“It’s not out of the realm to see 71 out there, or 11, or 87,” Bylsma said. “Any of those lines can play against any line in the league and so matchups aren’t something we’re going to stretch ourselves to worry about.”

That might sound cocky to some fans, but with the Pens back at full strength it’s the sort of confidence you’re allowed to have. When asked if Crosby’s performance can put an end to the questions about whether he can fit into the lineup that’s now on a 10-game win streak, Bylsma breathed a sigh of relief.

“I hope so,” Bylsma said laughing. “I’m sure there’s going to be another one somewhere.”

If that question is going to happen it’ll have to wait until the Pens actually lose a game. For Crosby, the boos and insults will keep coming on the road but as long as the wins keep coming, the opposing fans and critics will be going home angry but silent.

Video: Penguins coach takes issue with late, high Orpik hit on Maatta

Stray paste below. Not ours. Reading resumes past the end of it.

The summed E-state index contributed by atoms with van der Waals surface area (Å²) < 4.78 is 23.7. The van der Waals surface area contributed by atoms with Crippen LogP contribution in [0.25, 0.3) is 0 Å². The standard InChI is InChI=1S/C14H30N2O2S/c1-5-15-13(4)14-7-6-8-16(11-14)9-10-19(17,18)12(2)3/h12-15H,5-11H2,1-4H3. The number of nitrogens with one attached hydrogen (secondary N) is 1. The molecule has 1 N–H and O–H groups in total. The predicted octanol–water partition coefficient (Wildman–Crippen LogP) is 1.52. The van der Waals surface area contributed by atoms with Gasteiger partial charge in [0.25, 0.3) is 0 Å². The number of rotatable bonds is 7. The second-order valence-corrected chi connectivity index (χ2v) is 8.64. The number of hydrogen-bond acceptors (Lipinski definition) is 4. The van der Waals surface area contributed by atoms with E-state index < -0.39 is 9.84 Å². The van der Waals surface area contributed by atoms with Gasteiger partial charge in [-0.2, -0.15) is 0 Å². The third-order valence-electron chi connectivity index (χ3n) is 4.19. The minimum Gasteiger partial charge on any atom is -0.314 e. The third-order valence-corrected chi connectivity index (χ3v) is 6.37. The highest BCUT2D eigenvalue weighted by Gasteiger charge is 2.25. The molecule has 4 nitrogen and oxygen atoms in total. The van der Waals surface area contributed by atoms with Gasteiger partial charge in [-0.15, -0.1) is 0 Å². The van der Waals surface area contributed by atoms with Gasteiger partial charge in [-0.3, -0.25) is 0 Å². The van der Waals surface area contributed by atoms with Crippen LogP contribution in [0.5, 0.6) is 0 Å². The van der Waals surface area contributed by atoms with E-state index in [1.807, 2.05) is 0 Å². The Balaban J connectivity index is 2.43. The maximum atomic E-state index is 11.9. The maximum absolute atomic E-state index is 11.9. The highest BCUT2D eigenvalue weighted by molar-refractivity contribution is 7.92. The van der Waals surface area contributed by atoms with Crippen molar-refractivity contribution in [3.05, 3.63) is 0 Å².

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The Pittsburgh Penguins have spoken out against a late, high hit that Washington Capitals defenseman Brooks Orpik threw on Olli Maatta early in the first period of an eventful Game 2 on Saturday.

Maatta left and didn’t return. He played only 31 seconds, and the Penguins were reduced to five defensemen for a large portion of the game. Orpik was given a minor penalty on the play, but the league’s Department of Player Safety may see it differently.

The hit occurred well after Maatta had gotten rid of the puck. He struggled on his way to the dressing room for further evaluation.

Based on multiple reports, Orpik wasn’t made available to the media following the game, which went to the Penguins as they earned the split on the road.